Benefits, Use Cases & Best Practices for Using Digital Twins in the Construction Industry

The use of digital twin technology – which creates a digital representation of the physical world – is becoming a key differentiator for firms in the AEC industry. In the wake of the COVID-19 lockdown, contractors face increasing demand for new facilities with sophisticated designs to accommodate retrofit requirements supporting a hybrid workforce. Digital twins can help throughout the planning, budget, design, and construction phases.

Construction is a complex sector with a variety of different stakeholders, including architects, engineers, contractors, building owners, owner’s representatives and municipalities. Digital twins enable all of these groups to manage and share data, breaking down silos and improving data-driven decision-making across physical and departmental divides. Indeed, Forrester Research reports that 55% of global software technology decision-makers are already adopting digital twins, applying them to everything from design to maintenance. 

What is a digital twin in construction?

Digital twins in construction refer to virtual representations of physical buildings or infrastructure projects. These virtual replicas integrate real-time data from various sources, such as sensors, BIM models, and other IoT devices, to provide insights into the construction process, improve decision-making, and optimize performance throughout the project's lifecycle.

Digital twins are virtual models that give project teams immersive access to critical building intelligence in real time, which allows them to realize benefits in several key areas:

  • Faster and easier collaboration among project stakeholders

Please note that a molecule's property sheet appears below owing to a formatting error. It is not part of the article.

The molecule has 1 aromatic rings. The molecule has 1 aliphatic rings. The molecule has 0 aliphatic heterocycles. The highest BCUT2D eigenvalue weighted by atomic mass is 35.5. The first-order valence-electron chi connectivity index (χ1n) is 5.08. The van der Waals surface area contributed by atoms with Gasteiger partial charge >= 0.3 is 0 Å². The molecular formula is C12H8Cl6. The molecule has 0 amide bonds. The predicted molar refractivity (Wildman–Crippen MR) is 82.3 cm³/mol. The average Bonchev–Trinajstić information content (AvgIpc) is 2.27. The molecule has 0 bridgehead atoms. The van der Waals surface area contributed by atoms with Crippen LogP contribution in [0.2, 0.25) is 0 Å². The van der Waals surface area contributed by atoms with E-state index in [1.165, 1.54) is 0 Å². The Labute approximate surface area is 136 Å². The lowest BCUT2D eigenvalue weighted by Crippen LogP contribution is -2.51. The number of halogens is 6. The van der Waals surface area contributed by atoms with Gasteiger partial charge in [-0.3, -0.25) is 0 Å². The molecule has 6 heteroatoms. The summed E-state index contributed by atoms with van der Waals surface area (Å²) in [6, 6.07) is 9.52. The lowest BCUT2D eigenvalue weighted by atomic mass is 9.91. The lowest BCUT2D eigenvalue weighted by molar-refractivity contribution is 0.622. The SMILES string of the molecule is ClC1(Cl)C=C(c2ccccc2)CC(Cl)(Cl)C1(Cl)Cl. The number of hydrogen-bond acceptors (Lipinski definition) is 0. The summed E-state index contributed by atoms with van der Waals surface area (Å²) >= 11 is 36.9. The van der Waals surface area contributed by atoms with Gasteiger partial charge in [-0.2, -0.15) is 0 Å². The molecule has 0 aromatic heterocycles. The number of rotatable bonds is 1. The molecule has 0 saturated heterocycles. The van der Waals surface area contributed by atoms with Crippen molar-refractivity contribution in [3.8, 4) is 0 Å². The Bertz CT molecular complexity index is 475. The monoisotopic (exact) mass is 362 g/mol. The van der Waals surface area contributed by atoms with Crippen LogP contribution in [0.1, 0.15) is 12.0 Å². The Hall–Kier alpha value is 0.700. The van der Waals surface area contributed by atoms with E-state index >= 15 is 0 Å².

• Increased productivity

  • More efficient workflows between contractors and trades

  • Reduction of issues and RFI’s 

By incorporating digital twins into the BIM (Building Information Modelling) process, contractors and AE firms can address many of the most pressing challenges in the industry, including low productivity, profitability, performance, and high error and accident rates. Digital twins in construction can also help firms reduce their virtual design and construction costs and, potentially, win more bids.

How digital twins work

Digital twins are created using a range of technologies, including 3D laser scanners, sensors, cameras, and other Internet-of-things (IoT) devices. There are three main stages involved in creating a digital twin for a construction project:


First, digital twins can be captured with a variety of digital cameras, including the phone in your pocket. Using the Matterport app on your mobile device is an easy and affordable way to get started. Alternatively, you could use a number of compatible 360 pano-cameras to generate digital twins. And for jobs that require absolute precision, the Matterport Pro Series camera offers advanced scanning capabilities for both indoor and outdoor spaces. 

Edit, document, and tag building assets

Use editing tools such as Blur and Tim to adjust your digital twin for clarity and security purposes. This enables easy and accurate visualizations of physical spaces, with measurements, and customizable areas.

Next, MatterTags and notes can be placed on the model to fortify real-time data associated with specific assets that would be valuable in a handover package to an owner.  For example, MSDS, warranty, and install PDFs can be uploaded and attached to a note placed on an air handler or other mechanical systems.

Share and collaborate

You can share digital twin models with remote teams and offices, reducing the need for in-person site visits, cutting down on travel expenses, and supporting more environmentally friendly business practices in AEC. This also allows far-flung teams to collaborate and coordinate more efficiently with accessible technology.

7 benefits of digital twins in construction

Offering a high degree of interoperability and automation, digital twins have the potential to revolutionize several aspects of the construction business. We will cover a few of the main benefits of digital twins in construction in this section. 

1. Improved construction resource management 

The use of digital twins can improve the procurement process and ease supply chain holdups, fostering harmonization between the current progress and future deliverables and helping construction firms better allocate resources and physical assets.

2. Easier communication with stakeholders 

With Matterport software, project managers can export point cloud, OBJ files, high-resolution floor plans, and reflective ceiling plan views into 3ds Max, ReCap, Revit, and many others. This means stakeholders at every stage of the construction process can stay up-to-date on the latest advancements and red-flag any immediate concerns.

3. Better informed decision-making and planning